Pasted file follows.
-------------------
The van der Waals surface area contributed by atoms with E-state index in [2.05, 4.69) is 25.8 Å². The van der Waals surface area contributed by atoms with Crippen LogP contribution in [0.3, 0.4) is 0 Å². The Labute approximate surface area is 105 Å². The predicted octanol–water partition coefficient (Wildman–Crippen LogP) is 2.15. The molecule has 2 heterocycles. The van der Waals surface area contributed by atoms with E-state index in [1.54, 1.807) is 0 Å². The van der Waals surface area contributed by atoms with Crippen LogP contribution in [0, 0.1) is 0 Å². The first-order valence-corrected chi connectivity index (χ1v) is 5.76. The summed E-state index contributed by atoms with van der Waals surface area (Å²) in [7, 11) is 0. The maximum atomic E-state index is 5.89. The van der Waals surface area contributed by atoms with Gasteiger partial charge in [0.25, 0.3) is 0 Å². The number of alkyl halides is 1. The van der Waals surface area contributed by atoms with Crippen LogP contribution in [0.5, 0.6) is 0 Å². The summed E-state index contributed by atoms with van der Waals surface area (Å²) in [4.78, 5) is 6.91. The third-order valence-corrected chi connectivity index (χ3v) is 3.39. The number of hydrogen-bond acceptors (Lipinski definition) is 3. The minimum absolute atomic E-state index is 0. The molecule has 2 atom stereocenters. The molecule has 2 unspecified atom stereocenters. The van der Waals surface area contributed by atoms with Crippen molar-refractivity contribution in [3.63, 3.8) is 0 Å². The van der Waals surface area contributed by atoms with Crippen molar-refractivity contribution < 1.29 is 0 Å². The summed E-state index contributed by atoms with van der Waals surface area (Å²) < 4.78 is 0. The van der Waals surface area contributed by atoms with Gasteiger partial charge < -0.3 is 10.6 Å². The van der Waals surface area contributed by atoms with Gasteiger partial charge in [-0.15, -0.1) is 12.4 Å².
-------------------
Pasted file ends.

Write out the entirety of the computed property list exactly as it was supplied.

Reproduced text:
The van der Waals surface area contributed by atoms with E-state index in [2.05, 4.69) is 25.8 Å². The van der Waals surface area contributed by atoms with Crippen LogP contribution in [0.3, 0.4) is 0 Å². The Labute approximate surface area is 105 Å². The predicted octanol–water partition coefficient (Wildman–Crippen LogP) is 2.15. The molecule has 2 heterocycles. The van der Waals surface area contributed by atoms with E-state index in [1.54, 1.807) is 0 Å². The van der Waals surface area contributed by atoms with Crippen LogP contribution in [0, 0.1) is 0 Å². The first-order valence-corrected chi connectivity index (χ1v) is 5.76. The summed E-state index contributed by atoms with van der Waals surface area (Å²) in [7, 11) is 0. The maximum atomic E-state index is 5.89. The van der Waals surface area contributed by atoms with Gasteiger partial charge in [0.25, 0.3) is 0 Å². The number of alkyl halides is 1. The van der Waals surface area contributed by atoms with Crippen LogP contribution in [0.5, 0.6) is 0 Å². The summed E-state index contributed by atoms with van der Waals surface area (Å²) in [4.78, 5) is 6.91. The third-order valence-corrected chi connectivity index (χ3v) is 3.39. The number of hydrogen-bond acceptors (Lipinski definition) is 3. The minimum absolute atomic E-state index is 0. The molecule has 2 atom stereocenters. The molecule has 2 unspecified atom stereocenters. The van der Waals surface area contributed by atoms with Crippen molar-refractivity contribution in [3.63, 3.8) is 0 Å². The van der Waals surface area contributed by atoms with Crippen molar-refractivity contribution < 1.29 is 0 Å². The summed E-state index contributed by atoms with van der Waals surface area (Å²) < 4.78 is 0. The van der Waals surface area contributed by atoms with Gasteiger partial charge < -0.3 is 10.6 Å². The van der Waals surface area contributed by atoms with Gasteiger partial charge in [-0.15, -0.1) is 12.4 Å².